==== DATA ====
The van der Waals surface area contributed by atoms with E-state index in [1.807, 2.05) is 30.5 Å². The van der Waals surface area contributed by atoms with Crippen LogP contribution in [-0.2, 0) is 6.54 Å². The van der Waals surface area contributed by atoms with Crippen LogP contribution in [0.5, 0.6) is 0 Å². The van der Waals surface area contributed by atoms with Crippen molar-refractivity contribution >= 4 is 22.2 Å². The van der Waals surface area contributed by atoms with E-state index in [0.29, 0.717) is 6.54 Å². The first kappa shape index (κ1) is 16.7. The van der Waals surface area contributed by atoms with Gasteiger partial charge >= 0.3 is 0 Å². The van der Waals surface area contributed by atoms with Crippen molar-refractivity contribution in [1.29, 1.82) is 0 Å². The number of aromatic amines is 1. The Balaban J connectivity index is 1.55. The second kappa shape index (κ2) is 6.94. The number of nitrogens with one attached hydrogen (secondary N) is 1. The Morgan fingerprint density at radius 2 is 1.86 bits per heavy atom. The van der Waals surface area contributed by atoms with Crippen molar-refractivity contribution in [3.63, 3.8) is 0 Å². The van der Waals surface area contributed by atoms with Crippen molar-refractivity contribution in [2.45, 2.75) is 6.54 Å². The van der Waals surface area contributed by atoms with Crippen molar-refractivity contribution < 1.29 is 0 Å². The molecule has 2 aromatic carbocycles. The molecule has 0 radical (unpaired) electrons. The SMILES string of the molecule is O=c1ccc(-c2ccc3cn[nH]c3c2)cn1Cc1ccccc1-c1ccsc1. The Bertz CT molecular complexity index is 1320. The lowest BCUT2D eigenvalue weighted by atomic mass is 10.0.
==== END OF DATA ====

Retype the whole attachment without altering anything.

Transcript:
The van der Waals surface area contributed by atoms with E-state index in [1.807, 2.05) is 30.5 Å². The van der Waals surface area contributed by atoms with Crippen LogP contribution in [-0.2, 0) is 6.54 Å². The van der Waals surface area contributed by atoms with Crippen LogP contribution in [0.5, 0.6) is 0 Å². The van der Waals surface area contributed by atoms with Crippen molar-refractivity contribution >= 4 is 22.2 Å². The van der Waals surface area contributed by atoms with E-state index in [0.29, 0.717) is 6.54 Å². The first kappa shape index (κ1) is 16.7. The van der Waals surface area contributed by atoms with Gasteiger partial charge >= 0.3 is 0 Å². The van der Waals surface area contributed by atoms with Crippen molar-refractivity contribution in [1.29, 1.82) is 0 Å². The number of aromatic amines is 1. The Balaban J connectivity index is 1.55. The second kappa shape index (κ2) is 6.94. The number of nitrogens with one attached hydrogen (secondary N) is 1. The Morgan fingerprint density at radius 2 is 1.86 bits per heavy atom. The van der Waals surface area contributed by atoms with Crippen molar-refractivity contribution in [3.63, 3.8) is 0 Å². The van der Waals surface area contributed by atoms with Crippen molar-refractivity contribution in [2.45, 2.75) is 6.54 Å². The van der Waals surface area contributed by atoms with Crippen molar-refractivity contribution < 1.29 is 0 Å². The molecule has 2 aromatic carbocycles. The molecule has 0 radical (unpaired) electrons. The SMILES string of the molecule is O=c1ccc(-c2ccc3cn[nH]c3c2)cn1Cc1ccccc1-c1ccsc1. The Bertz CT molecular complexity index is 1320. The lowest BCUT2D eigenvalue weighted by atomic mass is 10.0.